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Sufism and Theology$
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Ayman Shihadeh

Print publication date: 2007

Print ISBN-13: 9780748626052

Published to Edinburgh Scholarship Online: March 2012

DOI: 10.3366/edinburgh/9780748626052.001.0001

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Ibn Taymiyya’s Commentary on the Creed of al-Ḥallāj

Ibn Taymiyya’s Commentary on the Creed of al-Ḥallāj

(p.123) 7 Ibn Taymiyya’s Commentary on the Creed of al-Ḥallāj
Sufism and Theology

Yahya Michot

Edinburgh University Press

Ibn Taymiyya, was a Damascene theologian portrayed as an extremist, with many radical positions attached to his name. In the domain of politics, he was unjustly regarded as the spiritual ancestor of the kind of extremism associated with Usama Bin Ladin, the source of a long tradition of extreme intolerance within one stream of Islam. In regard to philosophy, being the author of the Refutation of the Logicians, he was generally seen as the enemy of the falasita. This chapter focuses on Ibn Taymiyya's commentary on the Creed of the famous Sufi executed in Baghdad in 309/922. It is aimed in this chapter that this will show a more complex image of the theologician's relation to Sufism. As, in his reading of al-Hallaj's Aqida, he brings in Ibn 'Arabi's ideas, the chapter provides a good illustration of the interaction between kalam and tasawwuf. In order to appreciate what Ibn Taymiyya says of al-Hallaj in his commentary on his Creed, this chapter presents a double introduction. The first assesses how he views the controversial shaykh in his three fatwas on him. The second addresses, on the basis of the same fatwas, the question of the presence of an incarnationist monism in al-Hallaj's Sufism.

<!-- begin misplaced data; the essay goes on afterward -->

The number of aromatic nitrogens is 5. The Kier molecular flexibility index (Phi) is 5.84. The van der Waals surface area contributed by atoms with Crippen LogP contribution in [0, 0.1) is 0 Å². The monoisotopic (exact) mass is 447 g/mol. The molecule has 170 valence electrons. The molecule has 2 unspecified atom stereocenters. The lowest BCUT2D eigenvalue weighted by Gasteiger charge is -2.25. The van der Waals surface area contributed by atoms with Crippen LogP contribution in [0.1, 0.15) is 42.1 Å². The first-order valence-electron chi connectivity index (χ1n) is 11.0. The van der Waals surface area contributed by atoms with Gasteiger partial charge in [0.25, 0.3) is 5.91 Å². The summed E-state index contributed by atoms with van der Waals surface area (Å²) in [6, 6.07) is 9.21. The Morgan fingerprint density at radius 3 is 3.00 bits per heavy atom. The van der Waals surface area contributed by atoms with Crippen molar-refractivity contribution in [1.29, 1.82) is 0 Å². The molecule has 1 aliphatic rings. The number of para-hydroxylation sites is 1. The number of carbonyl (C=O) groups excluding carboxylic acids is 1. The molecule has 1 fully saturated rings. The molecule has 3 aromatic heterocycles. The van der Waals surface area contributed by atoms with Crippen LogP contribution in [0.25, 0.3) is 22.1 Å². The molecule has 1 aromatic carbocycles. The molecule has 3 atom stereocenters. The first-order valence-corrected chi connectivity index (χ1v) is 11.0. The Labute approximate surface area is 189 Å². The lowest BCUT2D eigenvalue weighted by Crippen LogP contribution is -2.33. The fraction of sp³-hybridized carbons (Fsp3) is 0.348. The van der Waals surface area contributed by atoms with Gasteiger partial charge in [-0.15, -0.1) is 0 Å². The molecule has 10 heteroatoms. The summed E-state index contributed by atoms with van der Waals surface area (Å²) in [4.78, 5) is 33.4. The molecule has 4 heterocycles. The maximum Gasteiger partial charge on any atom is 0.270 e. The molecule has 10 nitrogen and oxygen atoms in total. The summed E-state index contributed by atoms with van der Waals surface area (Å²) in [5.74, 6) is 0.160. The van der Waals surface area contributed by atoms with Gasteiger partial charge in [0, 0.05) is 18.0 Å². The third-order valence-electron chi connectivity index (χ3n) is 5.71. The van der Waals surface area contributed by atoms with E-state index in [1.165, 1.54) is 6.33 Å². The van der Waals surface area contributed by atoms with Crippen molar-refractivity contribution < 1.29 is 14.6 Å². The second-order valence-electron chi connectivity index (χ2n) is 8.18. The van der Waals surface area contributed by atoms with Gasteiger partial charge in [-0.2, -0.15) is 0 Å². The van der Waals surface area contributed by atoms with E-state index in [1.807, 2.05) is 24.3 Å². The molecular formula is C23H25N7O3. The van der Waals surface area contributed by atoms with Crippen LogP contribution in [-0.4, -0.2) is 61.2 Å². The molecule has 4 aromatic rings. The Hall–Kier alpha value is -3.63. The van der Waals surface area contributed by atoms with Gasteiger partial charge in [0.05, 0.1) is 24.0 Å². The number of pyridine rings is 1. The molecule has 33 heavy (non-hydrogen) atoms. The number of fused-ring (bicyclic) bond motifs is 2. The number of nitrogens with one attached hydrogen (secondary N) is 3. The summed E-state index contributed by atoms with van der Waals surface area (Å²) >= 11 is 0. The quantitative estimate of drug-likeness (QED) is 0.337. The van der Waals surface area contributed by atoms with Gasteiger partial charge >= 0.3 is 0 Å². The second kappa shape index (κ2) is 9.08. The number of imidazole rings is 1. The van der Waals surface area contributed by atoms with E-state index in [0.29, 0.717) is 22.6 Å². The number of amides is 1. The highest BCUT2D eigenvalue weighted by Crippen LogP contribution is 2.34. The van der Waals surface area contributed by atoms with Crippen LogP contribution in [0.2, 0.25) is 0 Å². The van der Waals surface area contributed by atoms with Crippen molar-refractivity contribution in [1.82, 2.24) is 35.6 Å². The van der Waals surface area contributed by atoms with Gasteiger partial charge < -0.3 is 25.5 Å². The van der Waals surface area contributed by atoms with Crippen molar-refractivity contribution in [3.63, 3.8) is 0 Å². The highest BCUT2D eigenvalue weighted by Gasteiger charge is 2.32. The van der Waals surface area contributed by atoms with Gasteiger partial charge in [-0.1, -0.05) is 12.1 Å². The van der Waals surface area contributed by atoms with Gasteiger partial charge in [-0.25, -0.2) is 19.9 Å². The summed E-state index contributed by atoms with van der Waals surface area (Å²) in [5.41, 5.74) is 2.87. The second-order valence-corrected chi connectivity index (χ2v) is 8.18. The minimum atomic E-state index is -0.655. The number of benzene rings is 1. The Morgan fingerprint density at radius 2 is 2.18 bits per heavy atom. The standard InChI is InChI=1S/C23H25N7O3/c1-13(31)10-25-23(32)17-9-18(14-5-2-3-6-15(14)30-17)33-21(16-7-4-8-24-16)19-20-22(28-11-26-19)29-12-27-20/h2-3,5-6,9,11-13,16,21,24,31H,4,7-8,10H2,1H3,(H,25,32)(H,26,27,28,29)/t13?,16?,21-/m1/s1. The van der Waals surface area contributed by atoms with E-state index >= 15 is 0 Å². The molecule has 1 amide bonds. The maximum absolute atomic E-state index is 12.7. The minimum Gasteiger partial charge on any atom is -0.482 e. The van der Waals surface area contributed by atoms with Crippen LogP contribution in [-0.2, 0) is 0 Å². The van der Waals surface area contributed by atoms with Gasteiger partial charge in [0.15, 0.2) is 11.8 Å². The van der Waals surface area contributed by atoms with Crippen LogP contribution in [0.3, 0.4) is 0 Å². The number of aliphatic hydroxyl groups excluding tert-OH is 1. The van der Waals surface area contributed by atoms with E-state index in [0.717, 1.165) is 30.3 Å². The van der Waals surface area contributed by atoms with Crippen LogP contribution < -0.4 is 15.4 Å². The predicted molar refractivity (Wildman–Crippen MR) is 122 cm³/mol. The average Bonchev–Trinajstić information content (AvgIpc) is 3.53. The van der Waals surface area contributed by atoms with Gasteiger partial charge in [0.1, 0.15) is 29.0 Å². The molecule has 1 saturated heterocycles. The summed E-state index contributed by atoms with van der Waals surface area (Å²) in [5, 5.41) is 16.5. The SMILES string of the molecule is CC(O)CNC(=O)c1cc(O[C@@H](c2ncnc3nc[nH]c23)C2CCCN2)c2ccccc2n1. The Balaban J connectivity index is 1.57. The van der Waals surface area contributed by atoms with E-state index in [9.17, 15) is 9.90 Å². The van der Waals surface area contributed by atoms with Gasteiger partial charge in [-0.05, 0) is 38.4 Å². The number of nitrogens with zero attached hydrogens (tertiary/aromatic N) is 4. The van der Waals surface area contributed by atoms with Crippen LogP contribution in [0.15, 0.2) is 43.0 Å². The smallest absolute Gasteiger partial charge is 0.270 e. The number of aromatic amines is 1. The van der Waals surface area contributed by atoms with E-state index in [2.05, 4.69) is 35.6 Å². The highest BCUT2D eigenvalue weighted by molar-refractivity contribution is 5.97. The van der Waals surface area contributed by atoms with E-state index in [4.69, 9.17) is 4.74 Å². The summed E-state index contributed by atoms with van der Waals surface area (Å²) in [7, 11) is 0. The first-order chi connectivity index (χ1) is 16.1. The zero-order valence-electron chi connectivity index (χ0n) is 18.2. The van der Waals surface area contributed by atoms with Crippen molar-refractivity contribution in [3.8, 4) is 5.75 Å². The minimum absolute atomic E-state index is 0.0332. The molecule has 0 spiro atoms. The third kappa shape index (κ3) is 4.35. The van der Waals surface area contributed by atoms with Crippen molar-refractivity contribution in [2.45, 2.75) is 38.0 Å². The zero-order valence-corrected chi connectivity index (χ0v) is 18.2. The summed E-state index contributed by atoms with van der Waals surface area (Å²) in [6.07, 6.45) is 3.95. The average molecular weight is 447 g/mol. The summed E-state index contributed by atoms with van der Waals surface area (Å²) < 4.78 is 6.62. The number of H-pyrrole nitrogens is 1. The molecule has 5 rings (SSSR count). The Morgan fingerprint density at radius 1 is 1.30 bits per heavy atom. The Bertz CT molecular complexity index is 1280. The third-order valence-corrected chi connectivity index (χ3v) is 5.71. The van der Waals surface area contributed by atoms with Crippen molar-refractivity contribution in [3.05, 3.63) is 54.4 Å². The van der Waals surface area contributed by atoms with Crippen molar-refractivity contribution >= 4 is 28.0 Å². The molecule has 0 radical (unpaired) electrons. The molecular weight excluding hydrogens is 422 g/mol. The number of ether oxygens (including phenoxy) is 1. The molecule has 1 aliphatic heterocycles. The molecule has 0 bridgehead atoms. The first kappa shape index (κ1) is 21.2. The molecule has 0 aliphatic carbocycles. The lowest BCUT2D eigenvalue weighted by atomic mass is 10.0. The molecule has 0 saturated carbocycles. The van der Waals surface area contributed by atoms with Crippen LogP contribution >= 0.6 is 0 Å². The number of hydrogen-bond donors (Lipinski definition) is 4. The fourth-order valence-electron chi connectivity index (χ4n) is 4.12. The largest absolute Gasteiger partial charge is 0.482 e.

Keywords:   Ibn Taymiyya, falasita, Creed, Sufism, al-Hallaj, kalam, tasawwuf, incarnationist monism

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